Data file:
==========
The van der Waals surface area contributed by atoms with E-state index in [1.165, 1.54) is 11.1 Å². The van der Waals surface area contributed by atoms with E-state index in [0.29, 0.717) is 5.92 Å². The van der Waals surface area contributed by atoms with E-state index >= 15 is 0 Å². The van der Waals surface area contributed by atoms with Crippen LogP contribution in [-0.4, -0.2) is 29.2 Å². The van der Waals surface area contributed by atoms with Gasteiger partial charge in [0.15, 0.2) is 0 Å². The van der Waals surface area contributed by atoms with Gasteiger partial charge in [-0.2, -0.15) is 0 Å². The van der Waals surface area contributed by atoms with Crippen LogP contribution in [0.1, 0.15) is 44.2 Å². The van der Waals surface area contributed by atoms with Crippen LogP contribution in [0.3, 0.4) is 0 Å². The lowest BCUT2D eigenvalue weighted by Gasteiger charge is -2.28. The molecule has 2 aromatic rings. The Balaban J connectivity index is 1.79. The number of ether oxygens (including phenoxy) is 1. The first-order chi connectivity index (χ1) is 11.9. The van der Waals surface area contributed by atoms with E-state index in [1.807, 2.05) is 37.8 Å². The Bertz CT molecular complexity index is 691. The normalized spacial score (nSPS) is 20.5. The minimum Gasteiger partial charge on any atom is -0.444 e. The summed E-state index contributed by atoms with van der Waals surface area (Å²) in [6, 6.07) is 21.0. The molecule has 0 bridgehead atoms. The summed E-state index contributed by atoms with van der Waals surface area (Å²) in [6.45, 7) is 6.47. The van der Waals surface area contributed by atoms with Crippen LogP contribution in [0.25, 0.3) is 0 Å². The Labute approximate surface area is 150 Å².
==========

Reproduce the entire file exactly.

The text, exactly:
The van der Waals surface area contributed by atoms with E-state index in [1.165, 1.54) is 11.1 Å². The van der Waals surface area contributed by atoms with E-state index in [0.29, 0.717) is 5.92 Å². The van der Waals surface area contributed by atoms with E-state index >= 15 is 0 Å². The van der Waals surface area contributed by atoms with Crippen LogP contribution in [-0.4, -0.2) is 29.2 Å². The van der Waals surface area contributed by atoms with Gasteiger partial charge in [0.15, 0.2) is 0 Å². The van der Waals surface area contributed by atoms with Gasteiger partial charge in [-0.2, -0.15) is 0 Å². The van der Waals surface area contributed by atoms with Crippen LogP contribution in [0.1, 0.15) is 44.2 Å². The van der Waals surface area contributed by atoms with Crippen LogP contribution in [0.3, 0.4) is 0 Å². The lowest BCUT2D eigenvalue weighted by Gasteiger charge is -2.28. The molecule has 2 aromatic rings. The Balaban J connectivity index is 1.79. The number of ether oxygens (including phenoxy) is 1. The first-order chi connectivity index (χ1) is 11.9. The van der Waals surface area contributed by atoms with E-state index in [1.807, 2.05) is 37.8 Å². The Bertz CT molecular complexity index is 691. The normalized spacial score (nSPS) is 20.5. The minimum Gasteiger partial charge on any atom is -0.444 e. The summed E-state index contributed by atoms with van der Waals surface area (Å²) in [6, 6.07) is 21.0. The molecule has 0 bridgehead atoms. The summed E-state index contributed by atoms with van der Waals surface area (Å²) in [6.45, 7) is 6.47. The van der Waals surface area contributed by atoms with Crippen LogP contribution in [0.25, 0.3) is 0 Å². The Labute approximate surface area is 150 Å².